October 14, 2021 – Arbitration Uncertainty Sends Walmart Gift Card Class Action to Trial
To be decided at trial is whether an enforceable arbitration agreement exists between gift card buyers and Walmart. In a nine-page opinion, the appeals court relayed that although the district court, in denying Walmart’s motion to arbitrate the dispute, found that there was no need to hold a trial on “the question of arbitrability,” there still exist too many questions with regard to whether gift card buyers lawfully assented to the arbitration clause found on Walmart’s website. The court wrote that the way forward in these types of scenarios is made clear by the Federal Arbitration Act.
“If it does, the Federal Arbitration Act tells us what to do next: remand for a trial on that issue,” the filing reads.
Although neither the plaintiffs nor Walmart felt a trial was necessary, the appeals court made clear that whether there existed “mutual assent” to the retailer’s online arbitration policy was still under dispute. Mainly, the contention at issue was whether any of the plaintiffs actually used or accessed Walmart’s website, i.e., the location of the retailer’s arbitration clause, the filing relays.
The Eight Circuit found that without more facts on when, or if, any plaintiffs may have accessed the specific parts of Walmart.com that contain the company’s arbitration clause, the court was “left to guess” as to whether the dispute could legally be arbitrated.
“Among the yet-unanswerable questions are the exact location and prominence of the terms-of-use hyperlink, how many clicks it would have taken for the user to discover the arbitration provision, and whether the website changed during the relevant period,” the court wrote, adding that answers to these kinds of questions are essential to determining whether the lawsuit belongs in arbitration or litigation.
The appeals court added that “[s]imilar questions exist about the gift cards themselves,” namely that the back side of each card directs buyers to “Walmart.com for complete terms.” The court wrote that although this directive could, in theory, have put the plaintiffs on notice with regard to an arbitration clause, “the record is lacking in specifics, including the size and placement of the notation on the back, which are relevant to determining whether the plaintiffs would have been on notice to inquire further.”
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Walmart has drawn the ire of nearly 30 plaintiffs who allege in a proposed class action lawsuit that the mega retailer has failed to take adequate and reasonable measures to ensure scammers do not tamper with gift cards.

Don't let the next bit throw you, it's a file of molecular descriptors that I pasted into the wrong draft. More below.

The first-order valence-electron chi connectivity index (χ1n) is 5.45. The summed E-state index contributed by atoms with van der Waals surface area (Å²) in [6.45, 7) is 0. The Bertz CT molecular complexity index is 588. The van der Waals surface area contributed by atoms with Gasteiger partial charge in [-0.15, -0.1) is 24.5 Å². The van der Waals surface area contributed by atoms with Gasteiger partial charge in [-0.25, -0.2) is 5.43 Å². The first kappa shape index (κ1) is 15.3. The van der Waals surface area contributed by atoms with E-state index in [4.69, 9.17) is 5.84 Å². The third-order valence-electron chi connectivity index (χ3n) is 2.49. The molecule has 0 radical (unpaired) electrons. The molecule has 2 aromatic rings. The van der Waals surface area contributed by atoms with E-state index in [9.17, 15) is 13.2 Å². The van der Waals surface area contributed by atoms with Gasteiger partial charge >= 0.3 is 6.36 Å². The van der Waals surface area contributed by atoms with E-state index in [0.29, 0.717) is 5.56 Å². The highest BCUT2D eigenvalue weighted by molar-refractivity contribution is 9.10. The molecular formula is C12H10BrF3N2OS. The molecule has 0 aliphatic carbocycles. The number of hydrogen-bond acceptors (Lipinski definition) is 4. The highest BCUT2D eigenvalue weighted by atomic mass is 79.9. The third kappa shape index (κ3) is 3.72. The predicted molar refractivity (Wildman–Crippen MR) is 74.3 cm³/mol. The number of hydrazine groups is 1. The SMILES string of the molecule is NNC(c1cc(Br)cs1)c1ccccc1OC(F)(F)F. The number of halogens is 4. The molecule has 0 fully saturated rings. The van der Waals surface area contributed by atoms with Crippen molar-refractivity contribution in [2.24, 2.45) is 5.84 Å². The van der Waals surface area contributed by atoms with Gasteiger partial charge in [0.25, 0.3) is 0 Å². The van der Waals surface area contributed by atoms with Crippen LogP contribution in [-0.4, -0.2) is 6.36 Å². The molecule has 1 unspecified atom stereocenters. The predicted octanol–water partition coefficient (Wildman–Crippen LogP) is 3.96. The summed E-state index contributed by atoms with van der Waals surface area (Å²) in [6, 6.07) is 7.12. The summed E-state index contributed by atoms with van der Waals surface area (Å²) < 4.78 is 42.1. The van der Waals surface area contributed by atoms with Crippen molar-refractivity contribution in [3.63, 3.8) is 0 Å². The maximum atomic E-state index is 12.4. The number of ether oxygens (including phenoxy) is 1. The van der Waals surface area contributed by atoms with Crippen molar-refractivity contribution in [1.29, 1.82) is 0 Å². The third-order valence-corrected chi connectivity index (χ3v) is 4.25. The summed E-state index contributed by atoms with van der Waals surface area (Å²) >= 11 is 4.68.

“The problem with the Walmart Gift Cards is rampant and widespread and Walmart is well-aware of the problem,” the plaintiffs allege, “yet Walmart continues to sell insecure Gift Cards.”
The 206-page lawsuit out of Arkansas alleges defendants Walmart, Walmart Stores of Arkansas and Walmart Stores East have known for some time that thousands of gift cards sold to consumers nationwide have been tampered with, resulting in proposed class members being unable to use funds loaded onto the store-brand cards. According to the suit, which outlines alleged consumer protection law violations for all 50 states, Walmart has also known that scammers who enter its locations could physically remove the security tape from gift cards, log a card’s PIN and then use that PIN to steal money eventually loaded onto the gift card by a customer. All told, consumers have lost millions due to both Walmart’s failure to ensure gift cards are not tampered with and its apparent failure to disclose the possibility that gift cards could be tampered with, according to the lawsuit, which estimates that it’s “likely thousands of customers have been harmed.”
“Walmart knew or should have known that one method the third parties were using to learn the secret eight digits involved the third parties taking possession of the cards, removing the security tape covering the PIN numbers on the Gift Cards, recording the eight digits and replacing the tamper evident tape with a commercially available equivalent substantially similar, but not identical, to the original tamper evident tape or other such means,” the lawsuit reads.
Despite its knowledge of the issue of gift card tampering, Walmart, the case argues, “has done nothing” to remedy the problem. In certain circumstances, Walmart, the lawsuit says, will send a consumer an email containing a password to activate a gift card. This option, however, was not afforded to the plaintiffs nor proposed class members, many of whom were denied access to the money on gift cards because they were deactivated and not replaced by Walmart, the case states.
With regard to Walmart’s apparent awareness of the unlawful tampering of its gift cards, the complaint points out that the retailer has “received enough customer complaints” that it should have known consumers were being denied access to the money loaded onto gift cards.
The lawsuit proposes to cover a class of consumers across the United States who bought a compromised Walmart gift card from a Walmart retail location and who either had funds loaded onto a gift card used by a third party due to tampering or had a card or cards deactivated by Walmart prior to first use that Walmart refused to replace, reactivate or refund.